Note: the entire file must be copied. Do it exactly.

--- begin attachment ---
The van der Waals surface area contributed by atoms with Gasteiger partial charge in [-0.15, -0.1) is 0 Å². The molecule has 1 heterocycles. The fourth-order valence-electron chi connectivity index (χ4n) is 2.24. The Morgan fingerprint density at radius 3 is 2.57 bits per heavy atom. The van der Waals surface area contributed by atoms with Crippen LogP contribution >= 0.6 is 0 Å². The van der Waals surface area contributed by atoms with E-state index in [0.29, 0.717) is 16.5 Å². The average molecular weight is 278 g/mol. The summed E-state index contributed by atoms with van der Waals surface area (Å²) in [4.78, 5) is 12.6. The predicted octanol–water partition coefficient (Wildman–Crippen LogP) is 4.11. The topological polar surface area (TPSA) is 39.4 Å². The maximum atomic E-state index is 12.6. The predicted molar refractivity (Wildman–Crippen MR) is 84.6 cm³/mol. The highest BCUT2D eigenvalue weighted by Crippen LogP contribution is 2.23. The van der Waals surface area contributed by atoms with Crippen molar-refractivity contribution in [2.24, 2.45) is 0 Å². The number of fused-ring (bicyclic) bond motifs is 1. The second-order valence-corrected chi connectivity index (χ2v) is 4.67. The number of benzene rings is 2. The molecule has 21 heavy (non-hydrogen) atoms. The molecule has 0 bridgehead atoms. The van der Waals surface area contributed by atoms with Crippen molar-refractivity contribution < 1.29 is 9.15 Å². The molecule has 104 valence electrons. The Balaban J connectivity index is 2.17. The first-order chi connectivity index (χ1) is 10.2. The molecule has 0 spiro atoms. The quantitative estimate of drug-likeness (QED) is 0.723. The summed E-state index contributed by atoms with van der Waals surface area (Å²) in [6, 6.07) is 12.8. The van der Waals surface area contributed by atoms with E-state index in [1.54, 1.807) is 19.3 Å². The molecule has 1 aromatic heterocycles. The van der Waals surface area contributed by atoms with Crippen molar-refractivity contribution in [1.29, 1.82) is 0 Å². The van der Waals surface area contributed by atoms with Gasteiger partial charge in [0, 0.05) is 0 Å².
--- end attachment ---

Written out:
The van der Waals surface area contributed by atoms with Gasteiger partial charge in [-0.15, -0.1) is 0 Å². The molecule has 1 heterocycles. The fourth-order valence-electron chi connectivity index (χ4n) is 2.24. The Morgan fingerprint density at radius 3 is 2.57 bits per heavy atom. The van der Waals surface area contributed by atoms with Crippen LogP contribution >= 0.6 is 0 Å². The van der Waals surface area contributed by atoms with E-state index in [0.29, 0.717) is 16.5 Å². The average molecular weight is 278 g/mol. The summed E-state index contributed by atoms with van der Waals surface area (Å²) in [4.78, 5) is 12.6. The predicted octanol–water partition coefficient (Wildman–Crippen LogP) is 4.11. The topological polar surface area (TPSA) is 39.4 Å². The maximum atomic E-state index is 12.6. The predicted molar refractivity (Wildman–Crippen MR) is 84.6 cm³/mol. The highest BCUT2D eigenvalue weighted by Crippen LogP contribution is 2.23. The van der Waals surface area contributed by atoms with Crippen molar-refractivity contribution in [2.24, 2.45) is 0 Å². The number of fused-ring (bicyclic) bond motifs is 1. The second-order valence-corrected chi connectivity index (χ2v) is 4.67. The number of benzene rings is 2. The molecule has 21 heavy (non-hydrogen) atoms. The molecule has 0 bridgehead atoms. The van der Waals surface area contributed by atoms with Crippen molar-refractivity contribution < 1.29 is 9.15 Å². The molecule has 104 valence electrons. The Balaban J connectivity index is 2.17. The first-order chi connectivity index (χ1) is 10.2. The molecule has 0 spiro atoms. The quantitative estimate of drug-likeness (QED) is 0.723. The summed E-state index contributed by atoms with van der Waals surface area (Å²) in [6, 6.07) is 12.8. The van der Waals surface area contributed by atoms with E-state index in [1.54, 1.807) is 19.3 Å². The molecule has 1 aromatic heterocycles. The van der Waals surface area contributed by atoms with Crippen molar-refractivity contribution in [1.29, 1.82) is 0 Å². The van der Waals surface area contributed by atoms with Gasteiger partial charge in [0, 0.05) is 0 Å².